As a parent:
• Take all warning signs seriously and ask those you are concerned about directly about suicide.
• Listen openly to their suicidal thoughts (avoid immediately resorting to problem solving) and connect them to professional resources (see above) so they can do a formal risk assessment and refer to a qualified mental health counselor.
• Form a strong safety net underneath your loved one by showing concern and checking in with them on a regular basis. If they won't get help and are in immediate danger, contact 911 and ask for a "CIT" officer who is trained to help with mental health crises, or take them to an emergency room.
• If a mental health counselor or healthcare provider doesn't create a suicide safety plan with them, work with your loved one to create one www.sprc.org/sites/sprc.org/files/library/SafetyPlanTemplate.pdf
As a public official or funder:
• Fund and support mental health services, including public awareness campaigns to educate the public about suicide prevention and promote help-seeking and training of professionals to recognize and respond to suicide.
• Park Center is a community mental health center offering a full continuum of behavioral health care for people of all ages in Allen, Adams and Wells counties. Contact them at 260-481-2700, 909 E. State Boulevard,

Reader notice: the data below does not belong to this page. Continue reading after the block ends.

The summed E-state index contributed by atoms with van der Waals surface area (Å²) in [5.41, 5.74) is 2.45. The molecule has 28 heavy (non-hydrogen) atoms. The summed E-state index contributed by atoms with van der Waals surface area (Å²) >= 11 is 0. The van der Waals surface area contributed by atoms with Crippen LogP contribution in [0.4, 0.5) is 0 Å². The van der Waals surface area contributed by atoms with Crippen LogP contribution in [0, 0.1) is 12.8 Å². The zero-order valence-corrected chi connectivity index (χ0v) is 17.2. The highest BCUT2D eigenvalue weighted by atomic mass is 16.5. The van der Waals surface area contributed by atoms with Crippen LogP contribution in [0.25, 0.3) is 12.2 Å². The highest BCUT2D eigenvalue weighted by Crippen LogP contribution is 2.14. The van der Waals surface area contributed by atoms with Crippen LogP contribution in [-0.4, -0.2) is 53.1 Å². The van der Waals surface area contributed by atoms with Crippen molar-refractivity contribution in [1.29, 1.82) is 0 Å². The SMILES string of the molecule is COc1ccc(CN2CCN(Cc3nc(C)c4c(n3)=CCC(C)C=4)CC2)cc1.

Fort Wayne, IN 46805. www.parkcenter.org
• Bowen Center is a comprehensive mental health center offering a wide variety of services in northeast Indiana. Contact them at 260-471-3500, 2100 Goshen Road, Fort Wayne, IN 46808, www.bowencenter.org
• Parkview Behavioral Health provides inpatient mental health treatment for children and adults. Contact them at 260-373-7500, 1720 Beacon Street, Fort Wayne, IN 46805,
• St. Joseph Behavioral Health provides inpatient, partial hospitalization and/or intensive outpatient psychiatric programs, specializing in elderly populations. Contact them at 260-425-3606, 700 Broadway, Fort Wayne, IN 46802, http://www.stjoehospital.com/Services/Behavioral%20Health/Pages/Behavioral%20Health.aspx